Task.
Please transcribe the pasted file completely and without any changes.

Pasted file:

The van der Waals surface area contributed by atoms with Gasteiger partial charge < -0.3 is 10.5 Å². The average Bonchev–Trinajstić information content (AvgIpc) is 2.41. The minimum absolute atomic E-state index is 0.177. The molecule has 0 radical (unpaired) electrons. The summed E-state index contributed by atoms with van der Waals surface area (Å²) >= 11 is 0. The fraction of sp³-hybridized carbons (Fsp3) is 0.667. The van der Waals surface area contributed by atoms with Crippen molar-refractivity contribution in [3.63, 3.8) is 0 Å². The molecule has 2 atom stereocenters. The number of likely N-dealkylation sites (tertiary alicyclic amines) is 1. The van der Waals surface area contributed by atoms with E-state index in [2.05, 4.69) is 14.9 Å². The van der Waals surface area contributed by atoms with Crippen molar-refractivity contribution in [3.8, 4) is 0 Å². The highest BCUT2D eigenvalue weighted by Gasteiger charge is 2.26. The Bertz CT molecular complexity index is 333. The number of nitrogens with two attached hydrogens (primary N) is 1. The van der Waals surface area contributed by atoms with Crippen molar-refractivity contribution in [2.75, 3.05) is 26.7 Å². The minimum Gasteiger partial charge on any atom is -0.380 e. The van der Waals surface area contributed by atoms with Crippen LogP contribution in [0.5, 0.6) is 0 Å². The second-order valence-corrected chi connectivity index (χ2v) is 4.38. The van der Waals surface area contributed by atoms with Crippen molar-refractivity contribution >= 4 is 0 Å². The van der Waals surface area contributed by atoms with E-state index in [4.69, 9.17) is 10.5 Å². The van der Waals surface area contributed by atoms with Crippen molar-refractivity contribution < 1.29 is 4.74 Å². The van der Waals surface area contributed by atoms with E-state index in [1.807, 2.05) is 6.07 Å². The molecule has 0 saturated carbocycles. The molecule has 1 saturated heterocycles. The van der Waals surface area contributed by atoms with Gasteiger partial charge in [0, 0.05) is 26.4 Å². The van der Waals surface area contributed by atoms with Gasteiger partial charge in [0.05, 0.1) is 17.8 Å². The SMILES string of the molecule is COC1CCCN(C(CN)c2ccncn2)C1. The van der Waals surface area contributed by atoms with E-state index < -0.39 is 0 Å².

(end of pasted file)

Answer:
The van der Waals surface area contributed by atoms with Gasteiger partial charge < -0.3 is 10.5 Å². The average Bonchev–Trinajstić information content (AvgIpc) is 2.41. The minimum absolute atomic E-state index is 0.177. The molecule has 0 radical (unpaired) electrons. The summed E-state index contributed by atoms with van der Waals surface area (Å²) >= 11 is 0. The fraction of sp³-hybridized carbons (Fsp3) is 0.667. The van der Waals surface area contributed by atoms with Crippen molar-refractivity contribution in [3.63, 3.8) is 0 Å². The molecule has 2 atom stereocenters. The number of likely N-dealkylation sites (tertiary alicyclic amines) is 1. The van der Waals surface area contributed by atoms with E-state index in [2.05, 4.69) is 14.9 Å². The van der Waals surface area contributed by atoms with Crippen molar-refractivity contribution in [3.8, 4) is 0 Å². The highest BCUT2D eigenvalue weighted by Gasteiger charge is 2.26. The Bertz CT molecular complexity index is 333. The number of nitrogens with two attached hydrogens (primary N) is 1. The van der Waals surface area contributed by atoms with Crippen molar-refractivity contribution in [2.75, 3.05) is 26.7 Å². The minimum Gasteiger partial charge on any atom is -0.380 e. The van der Waals surface area contributed by atoms with Crippen LogP contribution in [0.5, 0.6) is 0 Å². The second-order valence-corrected chi connectivity index (χ2v) is 4.38. The van der Waals surface area contributed by atoms with Crippen molar-refractivity contribution >= 4 is 0 Å². The van der Waals surface area contributed by atoms with E-state index in [4.69, 9.17) is 10.5 Å². The van der Waals surface area contributed by atoms with Crippen molar-refractivity contribution < 1.29 is 4.74 Å². The van der Waals surface area contributed by atoms with E-state index in [1.807, 2.05) is 6.07 Å². The molecule has 0 saturated carbocycles. The molecule has 1 saturated heterocycles. The van der Waals surface area contributed by atoms with Gasteiger partial charge in [0, 0.05) is 26.4 Å². The van der Waals surface area contributed by atoms with Gasteiger partial charge in [0.05, 0.1) is 17.8 Å². The SMILES string of the molecule is COC1CCCN(C(CN)c2ccncn2)C1. The van der Waals surface area contributed by atoms with E-state index < -0.39 is 0 Å².